4. Common Ramen Side Dishes

Along with your bowl of ramen, you will also have many options as side dishes to choose from. Many restaurants have set ramen courses for lunch and dinner which include some of these famous side dishes. Here is a list of the most common.

Image by Pixabay

Gyoza

The most popular partner to ramen is gyoza or fried dumplings. Whether it be the pork or garlic-filled version, these greasy crescent-shaped dumplings dipped in a soy sauce and vinegar mixture are perfect and filling with a bowl of ramen. They usually come in groups of 3 or 6 or even 12 if you are really hungry.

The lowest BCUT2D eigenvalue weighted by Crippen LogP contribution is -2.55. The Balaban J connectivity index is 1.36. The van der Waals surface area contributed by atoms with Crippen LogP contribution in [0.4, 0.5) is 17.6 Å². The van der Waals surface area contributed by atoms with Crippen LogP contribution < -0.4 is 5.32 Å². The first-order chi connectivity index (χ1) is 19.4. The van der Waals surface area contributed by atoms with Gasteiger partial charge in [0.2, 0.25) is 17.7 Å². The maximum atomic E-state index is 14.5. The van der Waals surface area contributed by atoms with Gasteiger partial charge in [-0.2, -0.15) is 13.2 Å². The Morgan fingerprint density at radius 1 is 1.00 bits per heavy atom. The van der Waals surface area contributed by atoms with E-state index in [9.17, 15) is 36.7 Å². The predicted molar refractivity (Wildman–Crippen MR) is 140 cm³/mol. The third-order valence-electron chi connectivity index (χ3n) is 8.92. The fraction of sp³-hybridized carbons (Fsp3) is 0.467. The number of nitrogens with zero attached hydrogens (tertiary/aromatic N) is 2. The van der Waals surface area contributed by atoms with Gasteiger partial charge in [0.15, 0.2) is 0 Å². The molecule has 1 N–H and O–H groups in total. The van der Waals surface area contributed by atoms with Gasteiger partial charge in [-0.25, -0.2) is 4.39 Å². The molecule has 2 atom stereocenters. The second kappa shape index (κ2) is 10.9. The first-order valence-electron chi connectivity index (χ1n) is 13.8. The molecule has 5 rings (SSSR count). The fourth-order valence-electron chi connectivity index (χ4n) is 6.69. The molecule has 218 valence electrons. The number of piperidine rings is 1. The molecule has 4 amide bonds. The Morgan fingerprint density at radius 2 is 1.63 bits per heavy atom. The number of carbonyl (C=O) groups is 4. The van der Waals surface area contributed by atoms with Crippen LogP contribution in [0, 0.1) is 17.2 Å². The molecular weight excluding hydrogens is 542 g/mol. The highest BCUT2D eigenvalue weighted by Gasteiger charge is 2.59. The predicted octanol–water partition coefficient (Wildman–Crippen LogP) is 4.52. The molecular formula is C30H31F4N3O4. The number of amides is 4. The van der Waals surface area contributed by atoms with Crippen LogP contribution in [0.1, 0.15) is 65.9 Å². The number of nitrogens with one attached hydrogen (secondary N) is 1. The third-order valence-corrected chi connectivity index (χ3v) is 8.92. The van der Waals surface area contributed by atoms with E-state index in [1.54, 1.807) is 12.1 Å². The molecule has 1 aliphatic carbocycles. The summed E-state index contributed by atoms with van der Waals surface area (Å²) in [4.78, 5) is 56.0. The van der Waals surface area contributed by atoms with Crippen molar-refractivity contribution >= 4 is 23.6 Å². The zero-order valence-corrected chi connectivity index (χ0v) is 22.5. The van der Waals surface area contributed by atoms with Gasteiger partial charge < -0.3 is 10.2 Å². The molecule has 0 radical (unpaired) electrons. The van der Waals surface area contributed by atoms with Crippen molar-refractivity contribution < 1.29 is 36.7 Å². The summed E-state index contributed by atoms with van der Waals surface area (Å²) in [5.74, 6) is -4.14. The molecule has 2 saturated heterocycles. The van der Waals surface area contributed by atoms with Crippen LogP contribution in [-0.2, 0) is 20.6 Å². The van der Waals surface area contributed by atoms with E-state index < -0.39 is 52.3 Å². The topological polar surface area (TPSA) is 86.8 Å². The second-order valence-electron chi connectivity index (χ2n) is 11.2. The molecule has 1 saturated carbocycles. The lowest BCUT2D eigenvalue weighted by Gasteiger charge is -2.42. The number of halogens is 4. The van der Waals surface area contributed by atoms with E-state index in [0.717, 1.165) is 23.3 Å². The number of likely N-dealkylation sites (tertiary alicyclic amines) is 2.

Image by Pakutaso

Beer

I am sure to some, beer is a definite side dish to anything. But especially for ramen, most people like to have a nice cold beer along with their noodles. Much like in the west, beer goes well with pizza or wings. In Japan, cold beer and a hot bowl of ramen is the perfect end to a hard-working day.

Image by Pixabay

Rice and Fried Rice

Many ramen shops offer a bowl of rice along with ramen with their lunch or dinner sets which is a carb overload but quite a popular choice among Japanese people. Different kinds of fried rice are also available at most ramen shops as ramen originated from China and adding fried rice compliments to the Chinese ambiance.

5. Ramen by Region

A big thing about ramen in Japan is it changes depending on what area of Japan you visit. Many tourists come to Japan for the ramen experience alone. Traveling from one major ramen area to another to try all the different types of ramen, can be quite the food adventure.